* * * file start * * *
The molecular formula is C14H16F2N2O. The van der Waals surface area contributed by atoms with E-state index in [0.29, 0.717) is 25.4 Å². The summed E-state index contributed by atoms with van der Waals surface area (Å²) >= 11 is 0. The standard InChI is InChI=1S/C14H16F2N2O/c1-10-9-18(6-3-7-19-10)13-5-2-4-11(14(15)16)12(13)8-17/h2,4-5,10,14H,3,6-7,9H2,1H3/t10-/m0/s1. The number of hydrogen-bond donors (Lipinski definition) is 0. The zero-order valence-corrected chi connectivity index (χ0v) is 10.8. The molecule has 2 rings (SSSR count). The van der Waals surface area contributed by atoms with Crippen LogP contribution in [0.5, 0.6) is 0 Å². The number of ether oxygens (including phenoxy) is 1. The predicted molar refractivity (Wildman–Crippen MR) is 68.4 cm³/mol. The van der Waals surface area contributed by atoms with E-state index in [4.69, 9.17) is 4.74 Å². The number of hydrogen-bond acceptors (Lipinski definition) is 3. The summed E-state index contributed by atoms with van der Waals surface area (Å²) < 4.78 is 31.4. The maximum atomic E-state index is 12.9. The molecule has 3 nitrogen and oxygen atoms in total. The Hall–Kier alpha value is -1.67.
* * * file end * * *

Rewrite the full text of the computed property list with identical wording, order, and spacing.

The molecular formula is C14H16F2N2O. The van der Waals surface area contributed by atoms with E-state index in [0.29, 0.717) is 25.4 Å². The summed E-state index contributed by atoms with van der Waals surface area (Å²) >= 11 is 0. The standard InChI is InChI=1S/C14H16F2N2O/c1-10-9-18(6-3-7-19-10)13-5-2-4-11(14(15)16)12(13)8-17/h2,4-5,10,14H,3,6-7,9H2,1H3/t10-/m0/s1. The number of hydrogen-bond donors (Lipinski definition) is 0. The zero-order valence-corrected chi connectivity index (χ0v) is 10.8. The molecule has 2 rings (SSSR count). The van der Waals surface area contributed by atoms with Crippen LogP contribution in [0.5, 0.6) is 0 Å². The number of ether oxygens (including phenoxy) is 1. The predicted molar refractivity (Wildman–Crippen MR) is 68.4 cm³/mol. The van der Waals surface area contributed by atoms with E-state index in [4.69, 9.17) is 4.74 Å². The number of hydrogen-bond acceptors (Lipinski definition) is 3. The summed E-state index contributed by atoms with van der Waals surface area (Å²) < 4.78 is 31.4. The maximum atomic E-state index is 12.9. The molecule has 3 nitrogen and oxygen atoms in total. The Hall–Kier alpha value is -1.67.